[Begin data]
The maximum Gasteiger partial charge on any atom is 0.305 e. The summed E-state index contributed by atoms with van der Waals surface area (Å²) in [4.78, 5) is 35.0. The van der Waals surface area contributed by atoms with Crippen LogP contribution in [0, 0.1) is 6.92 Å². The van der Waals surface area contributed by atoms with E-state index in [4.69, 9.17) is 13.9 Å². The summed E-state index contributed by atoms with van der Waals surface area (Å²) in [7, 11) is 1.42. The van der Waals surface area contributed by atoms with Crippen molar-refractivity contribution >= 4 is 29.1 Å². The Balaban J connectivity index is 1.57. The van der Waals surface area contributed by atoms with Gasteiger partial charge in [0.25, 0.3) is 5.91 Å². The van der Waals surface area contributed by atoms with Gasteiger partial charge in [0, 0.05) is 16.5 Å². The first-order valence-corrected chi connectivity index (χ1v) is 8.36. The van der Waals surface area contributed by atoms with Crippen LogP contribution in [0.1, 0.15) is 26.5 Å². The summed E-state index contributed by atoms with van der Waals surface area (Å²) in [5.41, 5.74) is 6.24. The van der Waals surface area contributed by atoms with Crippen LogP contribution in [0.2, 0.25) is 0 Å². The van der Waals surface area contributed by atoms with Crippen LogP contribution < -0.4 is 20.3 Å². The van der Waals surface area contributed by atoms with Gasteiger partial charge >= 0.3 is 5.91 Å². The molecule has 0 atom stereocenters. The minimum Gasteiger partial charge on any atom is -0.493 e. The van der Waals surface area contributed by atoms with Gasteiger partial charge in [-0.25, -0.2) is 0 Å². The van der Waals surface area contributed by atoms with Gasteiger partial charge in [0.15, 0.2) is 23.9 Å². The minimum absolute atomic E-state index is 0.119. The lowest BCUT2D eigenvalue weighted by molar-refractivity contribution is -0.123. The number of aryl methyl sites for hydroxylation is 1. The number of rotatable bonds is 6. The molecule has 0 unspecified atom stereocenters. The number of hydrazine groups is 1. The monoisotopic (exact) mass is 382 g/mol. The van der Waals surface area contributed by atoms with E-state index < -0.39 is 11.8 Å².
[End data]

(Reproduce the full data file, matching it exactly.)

The maximum Gasteiger partial charge on any atom is 0.305 e. The summed E-state index contributed by atoms with van der Waals surface area (Å²) in [4.78, 5) is 35.0. The van der Waals surface area contributed by atoms with Crippen LogP contribution in [0, 0.1) is 6.92 Å². The van der Waals surface area contributed by atoms with E-state index in [4.69, 9.17) is 13.9 Å². The summed E-state index contributed by atoms with van der Waals surface area (Å²) in [7, 11) is 1.42. The van der Waals surface area contributed by atoms with Crippen molar-refractivity contribution >= 4 is 29.1 Å². The Balaban J connectivity index is 1.57. The van der Waals surface area contributed by atoms with Gasteiger partial charge in [0.25, 0.3) is 5.91 Å². The van der Waals surface area contributed by atoms with Gasteiger partial charge in [0, 0.05) is 16.5 Å². The first-order valence-corrected chi connectivity index (χ1v) is 8.36. The van der Waals surface area contributed by atoms with Crippen LogP contribution in [0.1, 0.15) is 26.5 Å². The summed E-state index contributed by atoms with van der Waals surface area (Å²) in [5.41, 5.74) is 6.24. The van der Waals surface area contributed by atoms with Crippen LogP contribution in [0.2, 0.25) is 0 Å². The van der Waals surface area contributed by atoms with Crippen LogP contribution < -0.4 is 20.3 Å². The van der Waals surface area contributed by atoms with Gasteiger partial charge >= 0.3 is 5.91 Å². The molecule has 0 atom stereocenters. The minimum Gasteiger partial charge on any atom is -0.493 e. The van der Waals surface area contributed by atoms with Gasteiger partial charge in [-0.25, -0.2) is 0 Å². The van der Waals surface area contributed by atoms with Gasteiger partial charge in [0.15, 0.2) is 23.9 Å². The minimum absolute atomic E-state index is 0.119. The lowest BCUT2D eigenvalue weighted by molar-refractivity contribution is -0.123. The number of aryl methyl sites for hydroxylation is 1. The number of rotatable bonds is 6. The molecule has 0 unspecified atom stereocenters. The number of hydrazine groups is 1. The monoisotopic (exact) mass is 382 g/mol. The van der Waals surface area contributed by atoms with E-state index < -0.39 is 11.8 Å².